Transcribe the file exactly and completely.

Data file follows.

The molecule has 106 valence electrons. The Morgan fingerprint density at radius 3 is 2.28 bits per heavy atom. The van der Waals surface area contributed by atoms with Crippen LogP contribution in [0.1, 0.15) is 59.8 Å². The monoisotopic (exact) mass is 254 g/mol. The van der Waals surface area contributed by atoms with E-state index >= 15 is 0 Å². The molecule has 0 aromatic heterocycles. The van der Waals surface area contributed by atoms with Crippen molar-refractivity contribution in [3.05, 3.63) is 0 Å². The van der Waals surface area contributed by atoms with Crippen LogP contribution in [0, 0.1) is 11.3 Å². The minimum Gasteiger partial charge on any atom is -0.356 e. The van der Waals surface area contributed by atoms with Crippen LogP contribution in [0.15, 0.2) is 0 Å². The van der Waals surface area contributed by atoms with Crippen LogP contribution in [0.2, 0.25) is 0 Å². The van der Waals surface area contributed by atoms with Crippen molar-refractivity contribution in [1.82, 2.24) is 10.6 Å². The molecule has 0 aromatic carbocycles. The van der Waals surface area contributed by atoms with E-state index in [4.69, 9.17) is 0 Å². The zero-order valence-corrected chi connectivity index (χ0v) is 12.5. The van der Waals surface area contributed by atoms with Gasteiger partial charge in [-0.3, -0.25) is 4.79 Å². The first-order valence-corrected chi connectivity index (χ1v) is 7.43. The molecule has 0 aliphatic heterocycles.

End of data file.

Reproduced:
The molecule has 106 valence electrons. The Morgan fingerprint density at radius 3 is 2.28 bits per heavy atom. The van der Waals surface area contributed by atoms with Crippen LogP contribution in [0.1, 0.15) is 59.8 Å². The monoisotopic (exact) mass is 254 g/mol. The van der Waals surface area contributed by atoms with E-state index >= 15 is 0 Å². The molecule has 0 aromatic heterocycles. The van der Waals surface area contributed by atoms with Crippen molar-refractivity contribution in [3.05, 3.63) is 0 Å². The van der Waals surface area contributed by atoms with Crippen LogP contribution in [0, 0.1) is 11.3 Å². The minimum Gasteiger partial charge on any atom is -0.356 e. The van der Waals surface area contributed by atoms with Crippen LogP contribution in [0.15, 0.2) is 0 Å². The van der Waals surface area contributed by atoms with Crippen LogP contribution in [0.2, 0.25) is 0 Å². The van der Waals surface area contributed by atoms with Crippen molar-refractivity contribution in [1.82, 2.24) is 10.6 Å². The molecule has 0 aromatic carbocycles. The van der Waals surface area contributed by atoms with E-state index in [4.69, 9.17) is 0 Å². The zero-order valence-corrected chi connectivity index (χ0v) is 12.5. The van der Waals surface area contributed by atoms with Gasteiger partial charge in [-0.3, -0.25) is 4.79 Å². The first-order valence-corrected chi connectivity index (χ1v) is 7.43. The molecule has 0 aliphatic heterocycles.